Ever Felt Like the Air is Running out in the Room?

Students in a class room
Atte Alanen
Giant Leap Intern
Published: Jun 28, 2017
Buildings and Indoor Air Quality
Working at Vaisala

​​Outdoor air pollution has been a hot topic in public for quite a while due to the rising number of health symptoms and even deaths the industrial emissions have caused. The thing is that, while fighting the outdoor pollution, we forgot that people spend close to 90% of their time indoors, not outdoors. Indoor air pollution seems to be a very downlooked and now a rising topic in the field of air quality studies.

My Giant Leap project in 2017 is named "Customer benefit from Accurate HVAC Measurements", so part of my job is to reason in customer perspective the accurate measurements provided by Vaisala's sensors used in Demand Controlled Ventilation in buildings. The DCV works by measuring the indoor air quality and then controlling the ventilation accordingly. The research for indoor air quality has brought me to the topic of the effect of indoor air quality in people.

Indoor air quality is quite tightly linked to outdoor air quality. Due to inefficient building sealing, filtration and ventilation, many outdoor pollutants come indoors almost in the concentrations they appear outside. Indoor carbon monoxide, nitrous oxide, some Volatile Organic Compounds (VOCs) and many more come from outdoor sources and cause us health risks indoors as well as outdoors.

"The buildings in western countries at least are well sealed, so the outdoor pollution is well kept away from indoors". This might have crossed your mind, but not all indoor pollution comes from outdoor sources. If the building really is well sealed and the ventilation tightly controlled, the concentrations of hazardous substances in the air start to build up quite quickly. But where do these substances come from? We have our good ol' neighborhood pals radon, mold and other particulate matter, but what's even more downlooked at, in this time of energy efficiency savings by ventilation control, is carbon dioxide.

Usually indoors we people are the main cause of pollutants and what pollutant we produce the most is carbon dioxide via our respiration. Although CO2 being a gas in nature in concentrations around 400 ppm in the fresh outdoor air we breathe, it causes some interesting effects in higher concentrations on people even in normal everyday environments.

And the researchers have found some interesting results too. Remember when you sat in history class at school and felt like the air was running out? You almost fell asleep and after the class you couldn't recall anything the teacher had taught you. The researchers from Harvard's Center for Health and the Global Environment studied on how green buildings positively affect health and cognitive function. They saw people's cognitive function increase by 101% just by doubling ventilation from the recommended levels, decreasing VOCs from regular concentrations to outdoor concentrations and decreasing CO2 concentrations from 950 ppm to 500 ppm. The wildest performance increases were in people's crisis response (131% increase), strategic solutions (288% increase) and information usage (299% increase). And we're talking about comparing against regular office conditions, think how the really bad office conditions affect people. It's crazy that in some schools there has been reported CO2 levels of even 6000 ppm momentarily. No wonder I remember almost nothing from the history classes in school (probably not at all due to the sleep deprivation for staying up too late). Even crazier is that the regulatory limit for CO2 in indoor air is 5000 ppm average during an 8 hour time.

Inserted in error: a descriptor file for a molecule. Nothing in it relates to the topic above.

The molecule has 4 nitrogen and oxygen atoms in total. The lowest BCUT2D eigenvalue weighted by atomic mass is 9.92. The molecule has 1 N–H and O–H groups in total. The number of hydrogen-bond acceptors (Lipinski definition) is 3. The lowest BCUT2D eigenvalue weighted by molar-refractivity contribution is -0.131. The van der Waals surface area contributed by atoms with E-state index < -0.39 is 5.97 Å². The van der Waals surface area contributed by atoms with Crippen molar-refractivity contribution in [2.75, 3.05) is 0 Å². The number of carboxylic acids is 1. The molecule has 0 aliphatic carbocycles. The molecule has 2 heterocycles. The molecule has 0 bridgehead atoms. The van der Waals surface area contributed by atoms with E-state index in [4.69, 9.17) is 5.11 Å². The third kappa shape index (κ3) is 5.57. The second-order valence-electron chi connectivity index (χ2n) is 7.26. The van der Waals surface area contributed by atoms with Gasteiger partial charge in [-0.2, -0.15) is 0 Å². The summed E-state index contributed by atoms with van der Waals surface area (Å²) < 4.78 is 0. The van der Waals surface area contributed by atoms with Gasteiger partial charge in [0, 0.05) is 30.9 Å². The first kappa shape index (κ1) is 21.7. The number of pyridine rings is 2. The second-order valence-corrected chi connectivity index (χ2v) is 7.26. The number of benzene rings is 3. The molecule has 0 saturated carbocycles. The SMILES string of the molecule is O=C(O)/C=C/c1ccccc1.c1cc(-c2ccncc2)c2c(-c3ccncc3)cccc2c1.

This may be over-exaggerating, but very interesting all-in-all. I think it definitely is important to measure indoor air quality accurately.

And what about the bigger picture? Just food for thought, if this is how carbon dioxide indeed affects us, what does the rising levels of carbon dioxide in the environment do to our performance and wellbeing as a society? The concentration of CO2 in nature has rose from around 280 ppm of 1950's to the 406 ppm of today and just continues to rise at an accelerating pace. And how about NASA's forecast of 1500 ppm CO2 concentration in the time of few centuries from now?

Atte Alanen

Giant Leap Intern 2017

Atte Alanen is Vaisala´s Giant Leap Intern 2017 studying Industrial Management at Lappeenranta University of Technology (LUT).

In Atte´s Giant Leap project  "Customer benefit from Accurate HVAC Measurements" he has been studying the accurate measurements provided by Vaisala's sensors used in Demand Controlled Ventilation in buildings. In his project he followed up energy consumption, regulations and recommendations and the effect of indoor air quality in people from a customer point of view.

"How can one identify a good project topic? I guess by the more you dive into it, the more interesting it gets", says Atte Alanen about his project.

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